But this is easier said than done as Chinese manufacturers are skilled at making copycat products—and their efforts to catch up in automobiles, aviation, computer chips and other sectors have the full support of Beijing as it seeks technological parity with the U.S.
“You’ve got strong desire to develop technology, you’ve got a very poor domestic innovation system and you have a large, attractive domestic market,” said Scott Kennedy, senior adviser for China at the Center for Strategic and International Studies. “You’ve got to break one of those three things to fundamentally change the landscape.”
While there are no foolproof remedies, Mr. Kennedy and others following the U.S.-China trade fight say there are specific measures that U.S. negotiators can pursue to slam the brakes on China’s intellectual-property theft and what they view as the forced transfer of technology.
These include opening up more Chinese sectors to foreign investment, punishing companies that pirate foreign technology and lowering import tariffs on high-tech goods.
At present, many Western companies must strike joint-venture arrangements with Chinese partners before they can start doing business. These rules, which China has begun to phase out in the financial services and automotive sectors, often serve to help loot trade secrets.
As representatives from the U.S. and China try to hammer out an agreement on trade, the White House is seeking to stop what it calls “forced technology transfer.” WSJ’s Shelby Holliday explains.
“Eliminating joint ventures or equity caps is the most obvious thing that can be done,” said Erin Ennis, senior vice president at the U.S.-China Business Council, which represents American firms that do business in China.
Still, the biggest prize in negotiations with China would be for Beijing to overhaul its system to protect foreign investment—and expose and punish those that pry technology away from global companies, said Robert Holleyman, who served as a deputy U.S. trade representative in the Obama administration.
”It has to be a declaration that’s serious and that has binding effect,” said Mr. Holleyman, who is now a partner at law firm Crowell & Moring LLP. “The reason why this is so challenging in China is that the administrative and licensing requirements are so complex, so unclear and so susceptible to interpretation by local and provincial and central government officials.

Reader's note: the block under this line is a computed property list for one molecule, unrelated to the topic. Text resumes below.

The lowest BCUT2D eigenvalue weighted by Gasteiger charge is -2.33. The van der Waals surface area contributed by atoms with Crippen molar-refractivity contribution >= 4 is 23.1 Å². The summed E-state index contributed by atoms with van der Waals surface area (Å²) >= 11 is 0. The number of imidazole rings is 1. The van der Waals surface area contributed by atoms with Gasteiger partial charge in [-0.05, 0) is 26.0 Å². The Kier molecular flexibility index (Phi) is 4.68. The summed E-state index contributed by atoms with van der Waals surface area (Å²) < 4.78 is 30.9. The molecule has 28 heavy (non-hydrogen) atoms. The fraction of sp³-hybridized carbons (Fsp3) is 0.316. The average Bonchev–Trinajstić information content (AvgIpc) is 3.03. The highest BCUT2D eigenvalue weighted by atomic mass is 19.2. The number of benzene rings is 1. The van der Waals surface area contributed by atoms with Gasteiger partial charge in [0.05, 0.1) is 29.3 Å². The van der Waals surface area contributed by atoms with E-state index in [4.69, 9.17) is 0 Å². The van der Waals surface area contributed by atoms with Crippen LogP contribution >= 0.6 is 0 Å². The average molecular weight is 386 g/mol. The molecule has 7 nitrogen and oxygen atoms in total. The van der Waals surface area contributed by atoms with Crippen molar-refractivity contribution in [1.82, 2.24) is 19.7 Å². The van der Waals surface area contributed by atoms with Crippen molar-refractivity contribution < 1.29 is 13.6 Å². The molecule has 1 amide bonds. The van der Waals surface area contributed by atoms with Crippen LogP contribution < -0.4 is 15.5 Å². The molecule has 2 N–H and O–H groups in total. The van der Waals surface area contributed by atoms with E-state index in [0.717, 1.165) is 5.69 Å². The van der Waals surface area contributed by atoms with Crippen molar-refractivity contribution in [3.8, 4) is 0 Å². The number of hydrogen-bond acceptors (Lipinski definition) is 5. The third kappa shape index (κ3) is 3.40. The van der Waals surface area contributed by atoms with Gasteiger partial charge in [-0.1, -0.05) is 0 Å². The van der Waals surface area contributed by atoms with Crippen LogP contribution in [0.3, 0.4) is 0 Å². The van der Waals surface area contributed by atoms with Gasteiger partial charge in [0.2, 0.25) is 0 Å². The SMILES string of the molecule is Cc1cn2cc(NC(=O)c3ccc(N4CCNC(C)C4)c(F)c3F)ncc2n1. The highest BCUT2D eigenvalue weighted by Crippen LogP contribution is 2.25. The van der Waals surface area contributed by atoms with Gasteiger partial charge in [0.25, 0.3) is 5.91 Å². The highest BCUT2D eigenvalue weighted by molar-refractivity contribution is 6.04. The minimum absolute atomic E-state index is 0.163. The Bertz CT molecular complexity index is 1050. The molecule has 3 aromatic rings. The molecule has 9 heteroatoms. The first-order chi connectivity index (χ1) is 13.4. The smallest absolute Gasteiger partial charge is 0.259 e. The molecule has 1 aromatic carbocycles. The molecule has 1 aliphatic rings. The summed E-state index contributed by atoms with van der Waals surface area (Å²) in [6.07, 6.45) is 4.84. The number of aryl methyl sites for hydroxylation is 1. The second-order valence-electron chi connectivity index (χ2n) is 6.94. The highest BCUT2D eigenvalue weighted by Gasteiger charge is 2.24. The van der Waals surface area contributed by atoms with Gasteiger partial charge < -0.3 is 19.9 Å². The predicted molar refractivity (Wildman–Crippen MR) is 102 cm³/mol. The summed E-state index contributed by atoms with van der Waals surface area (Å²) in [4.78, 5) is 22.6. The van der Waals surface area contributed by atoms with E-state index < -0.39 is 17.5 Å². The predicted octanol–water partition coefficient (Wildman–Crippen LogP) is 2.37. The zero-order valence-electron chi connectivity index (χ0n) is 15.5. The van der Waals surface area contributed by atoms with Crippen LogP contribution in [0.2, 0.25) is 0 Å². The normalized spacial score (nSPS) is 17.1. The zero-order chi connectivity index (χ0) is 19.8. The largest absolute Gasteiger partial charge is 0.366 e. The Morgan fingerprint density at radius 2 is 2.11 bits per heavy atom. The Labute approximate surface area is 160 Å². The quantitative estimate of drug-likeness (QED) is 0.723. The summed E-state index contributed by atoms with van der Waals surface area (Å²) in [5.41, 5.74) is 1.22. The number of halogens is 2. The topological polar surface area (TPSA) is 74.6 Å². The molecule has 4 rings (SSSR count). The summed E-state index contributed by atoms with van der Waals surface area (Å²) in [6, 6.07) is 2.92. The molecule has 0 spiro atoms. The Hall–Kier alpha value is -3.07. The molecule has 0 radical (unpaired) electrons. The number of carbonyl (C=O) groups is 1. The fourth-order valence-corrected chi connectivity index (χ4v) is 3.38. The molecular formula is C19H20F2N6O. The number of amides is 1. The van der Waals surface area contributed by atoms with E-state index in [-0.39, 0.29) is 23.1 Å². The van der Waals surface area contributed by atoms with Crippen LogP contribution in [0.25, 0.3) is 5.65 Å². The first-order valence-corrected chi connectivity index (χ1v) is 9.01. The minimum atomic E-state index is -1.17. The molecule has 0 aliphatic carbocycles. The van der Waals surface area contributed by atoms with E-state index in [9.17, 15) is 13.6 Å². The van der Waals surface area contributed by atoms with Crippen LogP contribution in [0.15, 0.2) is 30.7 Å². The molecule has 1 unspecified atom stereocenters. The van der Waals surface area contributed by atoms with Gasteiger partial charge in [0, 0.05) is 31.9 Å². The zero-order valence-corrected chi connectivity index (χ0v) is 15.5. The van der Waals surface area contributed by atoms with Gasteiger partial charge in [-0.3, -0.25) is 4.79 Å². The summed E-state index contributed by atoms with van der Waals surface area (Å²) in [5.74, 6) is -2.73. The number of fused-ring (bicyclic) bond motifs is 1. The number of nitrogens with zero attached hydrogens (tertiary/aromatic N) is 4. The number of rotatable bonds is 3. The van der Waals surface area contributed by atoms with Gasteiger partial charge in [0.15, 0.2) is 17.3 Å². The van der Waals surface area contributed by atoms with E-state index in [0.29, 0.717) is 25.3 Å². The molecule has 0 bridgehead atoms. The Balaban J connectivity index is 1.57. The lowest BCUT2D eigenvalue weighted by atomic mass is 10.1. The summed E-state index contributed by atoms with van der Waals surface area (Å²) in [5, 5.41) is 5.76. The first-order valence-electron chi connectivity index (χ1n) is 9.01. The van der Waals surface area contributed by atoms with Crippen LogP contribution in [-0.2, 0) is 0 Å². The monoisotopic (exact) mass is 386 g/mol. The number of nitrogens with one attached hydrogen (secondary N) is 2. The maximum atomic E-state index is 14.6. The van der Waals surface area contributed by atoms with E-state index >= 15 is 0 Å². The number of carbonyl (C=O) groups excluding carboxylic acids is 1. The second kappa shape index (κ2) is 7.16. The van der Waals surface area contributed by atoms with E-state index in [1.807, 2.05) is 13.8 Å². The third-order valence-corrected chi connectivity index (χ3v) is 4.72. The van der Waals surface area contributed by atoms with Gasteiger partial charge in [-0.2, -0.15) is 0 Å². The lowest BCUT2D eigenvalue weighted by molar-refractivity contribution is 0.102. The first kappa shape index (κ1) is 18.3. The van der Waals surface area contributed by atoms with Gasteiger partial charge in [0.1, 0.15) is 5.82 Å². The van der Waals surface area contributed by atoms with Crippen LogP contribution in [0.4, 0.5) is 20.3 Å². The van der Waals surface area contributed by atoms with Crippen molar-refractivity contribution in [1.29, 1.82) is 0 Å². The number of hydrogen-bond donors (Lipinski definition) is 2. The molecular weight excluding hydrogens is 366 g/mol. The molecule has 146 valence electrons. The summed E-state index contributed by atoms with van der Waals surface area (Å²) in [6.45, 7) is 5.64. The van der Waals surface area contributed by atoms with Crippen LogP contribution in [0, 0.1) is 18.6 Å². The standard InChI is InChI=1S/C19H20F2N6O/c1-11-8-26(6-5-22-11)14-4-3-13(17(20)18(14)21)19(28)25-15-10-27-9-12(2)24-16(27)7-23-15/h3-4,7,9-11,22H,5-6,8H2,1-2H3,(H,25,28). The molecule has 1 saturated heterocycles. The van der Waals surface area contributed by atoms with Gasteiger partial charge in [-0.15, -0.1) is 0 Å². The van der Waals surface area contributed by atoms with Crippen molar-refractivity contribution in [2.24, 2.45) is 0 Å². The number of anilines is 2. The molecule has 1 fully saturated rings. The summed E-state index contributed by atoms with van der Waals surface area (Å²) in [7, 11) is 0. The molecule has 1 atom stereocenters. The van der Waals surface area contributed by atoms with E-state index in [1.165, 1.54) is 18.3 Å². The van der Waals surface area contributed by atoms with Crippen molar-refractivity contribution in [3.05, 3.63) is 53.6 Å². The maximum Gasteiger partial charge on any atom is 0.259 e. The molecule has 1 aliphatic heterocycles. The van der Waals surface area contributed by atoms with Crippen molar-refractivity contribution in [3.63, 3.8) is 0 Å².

The Trump administration initiated the trade fight with China after an investigation by the U.S. trade representative’s office last year alleged a series of trade violations, including systemic forced technology transfers.
Beijing has denied engaging in a campaign to steal American technology but has expressed willingness to consider changes to address concerns from the U.S.
After months of threats and tit-for-tat tariffs, midlevel U.S. and Chinese negotiators concluded three days of talks in Beijing on Wednesday, setting the stage for higher-level discussions.
China experts like the U.S.-China Business Council’s Ms. Ennis are already seeing changes in the legal environment. And a push from Beijing could go a long way to help companies eager to exploit growth opportunities in China.
“Protecting your intellectual property in China is generally a challenge, but the system is getting better,” she said. “The judicial system is getting much more sophisticated on these issues.”
Beijing recently released draft legislation that aims to deal with complaints from foreign companies operating in China about policies and practices that favor domestic firms.
For example, new vehicles currently need to get government approval before being mass-produced and undergo a mandatory technology audit that usually lasts several days, foreign firms say.
An audit last year convinced an employee at one foreign auto maker that there was “clear evidence of collusion” between the audit team and Chinese companies, The Wall Street Journal has reported. When the audit began, the person said, inspectors asked for the blueprints of the electric-vehicle components that the foreign company was trying to protect from its Chinese JV partner.
Mr. Holleyman said American negotiators must push China beyond promises. “You have to have a mechanism by which there is monitoring and reporting to ensure that any rules that are inconsistent with that are removed from the books,” he said.
Some companies don’t produce their most cutting-edge products in China out of concern for technology theft, trade experts say, preferring to export those goods to consumers in China.
The stakes are especially high in high-tech sectors and products with military applications, such as aviation. American officials are worried about the legal purchase of strategic technology as well as illicit efforts to gain capabilities used in civilian and military aircraft.
Pentagon and defense companies have long alleged that intellectual property theft has allowed China to develop systems that closely resemble U.S. weapons including jet fighters, helicopters and armed drones.
Chief Executive Marillyn Hewson has said protecting intellectual property is “a critical area for the aerospace and defense industry.”
relies on China for a quarter of its airliner sales and recently opened a facility near Shanghai to paint and complete U.S.-built 737 passenger jets. The company said it has been careful to protect its intellectual property. “Boeing teams have worked to insulate our IP and trade secrets with rigorous processes,” the company said in a regulatory filing last year.
—Lingling Wei in Beijing contributed to this article.